For thirteen years, I have written this blog. Believing that many, if not most, educational policies made in school board meetings, superintendent suites, and principals’ offices have consequences for what happens daily in schools and classrooms, I have analyzed district policies, especially those aimed at changing what and how teachers teach. For example, district policies (e.g.,requiring students to gain financial literacy in high school economics courses, understand that race and ethnicity have been central to the American experience in U.S. history classes) are examples of value-driven policies that school boards adopt to get teachers to teach new content and skills.
After all of this writing on school reform, what tenets, what guidelines do I follow in sorting through a river of reforms that enter American schools? In short, how do I make sense of the constant flow of policy-driven reforms that come from federal, state, and local authorities? What criteria do I use to distinguish among a never-ending flow of school reform policies aimed at improving teaching and learning?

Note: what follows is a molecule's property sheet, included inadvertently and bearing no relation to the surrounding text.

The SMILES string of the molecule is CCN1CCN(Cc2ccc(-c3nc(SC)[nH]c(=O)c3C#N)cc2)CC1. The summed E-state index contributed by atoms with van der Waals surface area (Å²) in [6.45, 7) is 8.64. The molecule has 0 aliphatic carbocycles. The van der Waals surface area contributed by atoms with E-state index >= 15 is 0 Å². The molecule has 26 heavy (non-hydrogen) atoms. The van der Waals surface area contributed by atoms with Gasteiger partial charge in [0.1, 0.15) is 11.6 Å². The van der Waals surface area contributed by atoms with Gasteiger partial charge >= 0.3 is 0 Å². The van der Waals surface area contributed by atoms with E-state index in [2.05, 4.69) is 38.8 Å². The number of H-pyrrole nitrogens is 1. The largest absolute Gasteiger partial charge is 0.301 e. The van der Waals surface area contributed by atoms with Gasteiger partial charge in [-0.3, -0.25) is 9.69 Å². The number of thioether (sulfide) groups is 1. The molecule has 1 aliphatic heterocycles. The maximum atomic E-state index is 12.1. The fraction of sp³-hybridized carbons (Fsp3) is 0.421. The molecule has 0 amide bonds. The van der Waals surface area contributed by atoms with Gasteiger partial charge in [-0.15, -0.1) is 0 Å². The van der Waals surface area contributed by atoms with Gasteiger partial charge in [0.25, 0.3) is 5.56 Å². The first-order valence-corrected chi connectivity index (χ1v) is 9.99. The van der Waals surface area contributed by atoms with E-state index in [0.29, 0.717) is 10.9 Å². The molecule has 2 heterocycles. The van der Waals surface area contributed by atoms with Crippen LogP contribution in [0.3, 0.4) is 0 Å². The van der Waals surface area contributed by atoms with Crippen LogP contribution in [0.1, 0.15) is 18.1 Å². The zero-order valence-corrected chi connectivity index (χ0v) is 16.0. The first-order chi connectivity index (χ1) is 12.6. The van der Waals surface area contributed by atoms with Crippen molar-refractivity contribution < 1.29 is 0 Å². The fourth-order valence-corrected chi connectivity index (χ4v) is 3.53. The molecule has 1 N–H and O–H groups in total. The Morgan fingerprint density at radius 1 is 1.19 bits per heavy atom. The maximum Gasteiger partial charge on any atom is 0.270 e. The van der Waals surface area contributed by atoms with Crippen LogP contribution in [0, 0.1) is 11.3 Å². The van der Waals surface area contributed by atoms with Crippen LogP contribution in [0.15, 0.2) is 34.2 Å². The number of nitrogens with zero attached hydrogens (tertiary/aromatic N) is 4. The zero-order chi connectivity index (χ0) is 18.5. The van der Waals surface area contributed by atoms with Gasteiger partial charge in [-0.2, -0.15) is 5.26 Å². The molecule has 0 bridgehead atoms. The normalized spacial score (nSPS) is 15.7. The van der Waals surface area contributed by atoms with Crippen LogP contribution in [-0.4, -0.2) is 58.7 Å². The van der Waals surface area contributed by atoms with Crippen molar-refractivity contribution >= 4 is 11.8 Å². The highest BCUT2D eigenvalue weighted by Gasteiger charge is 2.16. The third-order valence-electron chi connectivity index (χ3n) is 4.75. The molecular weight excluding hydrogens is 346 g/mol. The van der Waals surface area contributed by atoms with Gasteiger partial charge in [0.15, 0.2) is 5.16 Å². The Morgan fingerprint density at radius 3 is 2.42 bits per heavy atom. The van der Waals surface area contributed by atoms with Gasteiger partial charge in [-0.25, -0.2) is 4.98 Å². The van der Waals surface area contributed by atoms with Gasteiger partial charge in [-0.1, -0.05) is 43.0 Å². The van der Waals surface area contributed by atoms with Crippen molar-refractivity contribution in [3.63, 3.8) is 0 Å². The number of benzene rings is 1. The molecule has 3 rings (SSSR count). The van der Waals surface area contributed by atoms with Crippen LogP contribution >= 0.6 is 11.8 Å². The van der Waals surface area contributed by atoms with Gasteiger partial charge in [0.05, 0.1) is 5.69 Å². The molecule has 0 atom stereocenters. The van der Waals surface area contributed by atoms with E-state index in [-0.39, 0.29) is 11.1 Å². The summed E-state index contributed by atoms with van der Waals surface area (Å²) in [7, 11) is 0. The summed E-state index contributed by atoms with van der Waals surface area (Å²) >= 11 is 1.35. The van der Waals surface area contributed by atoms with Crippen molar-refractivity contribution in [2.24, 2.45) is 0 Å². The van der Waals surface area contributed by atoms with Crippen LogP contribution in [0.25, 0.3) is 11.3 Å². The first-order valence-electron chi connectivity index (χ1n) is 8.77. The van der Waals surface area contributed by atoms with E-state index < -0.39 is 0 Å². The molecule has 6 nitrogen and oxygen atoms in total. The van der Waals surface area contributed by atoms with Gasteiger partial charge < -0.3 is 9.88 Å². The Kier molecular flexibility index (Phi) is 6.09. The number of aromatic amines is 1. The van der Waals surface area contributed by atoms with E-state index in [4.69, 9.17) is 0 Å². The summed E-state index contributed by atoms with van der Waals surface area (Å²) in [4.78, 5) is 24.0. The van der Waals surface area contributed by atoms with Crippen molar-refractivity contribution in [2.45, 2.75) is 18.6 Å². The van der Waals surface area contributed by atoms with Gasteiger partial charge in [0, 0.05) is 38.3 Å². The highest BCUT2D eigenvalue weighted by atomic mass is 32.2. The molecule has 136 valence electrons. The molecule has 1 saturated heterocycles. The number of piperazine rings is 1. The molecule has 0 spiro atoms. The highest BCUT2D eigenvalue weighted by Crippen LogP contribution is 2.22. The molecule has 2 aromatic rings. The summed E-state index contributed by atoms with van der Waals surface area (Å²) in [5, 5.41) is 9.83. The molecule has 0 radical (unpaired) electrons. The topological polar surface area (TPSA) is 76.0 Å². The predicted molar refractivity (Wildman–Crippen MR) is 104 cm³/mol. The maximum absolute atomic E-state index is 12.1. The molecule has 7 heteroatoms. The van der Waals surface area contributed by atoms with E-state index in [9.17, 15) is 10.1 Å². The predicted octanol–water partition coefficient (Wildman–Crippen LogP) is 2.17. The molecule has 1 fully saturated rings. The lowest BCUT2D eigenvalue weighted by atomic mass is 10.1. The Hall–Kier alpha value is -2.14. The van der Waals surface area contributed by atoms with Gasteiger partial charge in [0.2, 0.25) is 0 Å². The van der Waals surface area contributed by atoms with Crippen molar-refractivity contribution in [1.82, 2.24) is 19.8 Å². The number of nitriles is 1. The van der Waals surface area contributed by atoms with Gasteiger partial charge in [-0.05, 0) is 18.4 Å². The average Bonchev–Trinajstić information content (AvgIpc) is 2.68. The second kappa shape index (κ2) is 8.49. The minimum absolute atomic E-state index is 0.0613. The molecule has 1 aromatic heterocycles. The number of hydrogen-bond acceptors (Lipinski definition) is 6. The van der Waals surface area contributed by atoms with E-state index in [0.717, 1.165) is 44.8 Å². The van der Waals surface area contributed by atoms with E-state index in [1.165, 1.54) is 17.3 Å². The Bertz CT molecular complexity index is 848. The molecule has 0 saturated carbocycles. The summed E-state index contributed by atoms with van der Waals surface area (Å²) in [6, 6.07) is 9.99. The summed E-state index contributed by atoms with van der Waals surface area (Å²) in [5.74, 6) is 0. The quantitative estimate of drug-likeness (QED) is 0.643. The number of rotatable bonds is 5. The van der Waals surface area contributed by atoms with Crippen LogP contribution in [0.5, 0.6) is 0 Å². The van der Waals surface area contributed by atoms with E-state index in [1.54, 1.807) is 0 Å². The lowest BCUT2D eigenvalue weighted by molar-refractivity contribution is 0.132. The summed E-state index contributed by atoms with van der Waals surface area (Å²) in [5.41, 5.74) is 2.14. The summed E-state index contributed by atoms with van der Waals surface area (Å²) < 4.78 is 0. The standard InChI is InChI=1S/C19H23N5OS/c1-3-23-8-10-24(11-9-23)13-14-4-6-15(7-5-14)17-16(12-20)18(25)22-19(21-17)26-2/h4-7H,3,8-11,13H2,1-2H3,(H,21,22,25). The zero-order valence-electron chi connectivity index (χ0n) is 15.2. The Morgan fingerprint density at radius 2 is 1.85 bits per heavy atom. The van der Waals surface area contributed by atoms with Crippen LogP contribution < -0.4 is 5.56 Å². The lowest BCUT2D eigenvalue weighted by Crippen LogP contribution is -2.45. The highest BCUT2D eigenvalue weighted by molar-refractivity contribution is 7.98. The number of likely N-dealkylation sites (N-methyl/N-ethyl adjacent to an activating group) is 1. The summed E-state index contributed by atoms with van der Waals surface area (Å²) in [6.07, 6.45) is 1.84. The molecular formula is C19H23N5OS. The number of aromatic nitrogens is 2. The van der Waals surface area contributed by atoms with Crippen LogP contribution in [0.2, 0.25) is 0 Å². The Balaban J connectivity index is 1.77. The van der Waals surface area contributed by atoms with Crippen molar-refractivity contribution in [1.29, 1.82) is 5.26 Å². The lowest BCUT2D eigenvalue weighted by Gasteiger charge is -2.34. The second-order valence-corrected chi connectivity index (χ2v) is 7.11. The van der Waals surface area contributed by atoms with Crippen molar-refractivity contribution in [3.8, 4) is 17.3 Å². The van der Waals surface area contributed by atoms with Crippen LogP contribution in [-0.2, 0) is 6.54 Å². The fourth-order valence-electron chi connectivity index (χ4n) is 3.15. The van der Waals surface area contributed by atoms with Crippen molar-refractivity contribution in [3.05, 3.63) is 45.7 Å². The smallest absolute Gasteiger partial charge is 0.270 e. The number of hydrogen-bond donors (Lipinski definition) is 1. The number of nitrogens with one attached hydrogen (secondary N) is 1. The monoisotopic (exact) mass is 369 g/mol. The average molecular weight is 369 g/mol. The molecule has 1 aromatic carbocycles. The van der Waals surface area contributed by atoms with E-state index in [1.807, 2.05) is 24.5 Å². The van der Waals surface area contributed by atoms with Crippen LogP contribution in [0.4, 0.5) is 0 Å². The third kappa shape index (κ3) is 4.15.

Trained as a historian of education and knowledgeable about each surge of school reform to improve teaching and learning over the past century and a half, I cannot offer specific rules for school boards, superintendents, principals, teachers, parents, and voters to follow. Why? Because context is all-important. I know of no reform, no program, no technology that is context-free. The setting matters.
So suggesting this program or that reform for all math classes or urban districts or elementary schools is a fool’s errand. But there are principles I embrace that guide my thinking about teaching, learning, and reform. These principles set the direction yet, I repeat my caution about context, need to be adapted to different settings.
These guidelines come out of over five decades of being a teacher, administrator, and scholar. Most readers of this blog will be familiar with what I say. These axioms steer my thinking about teaching, learning, and reform.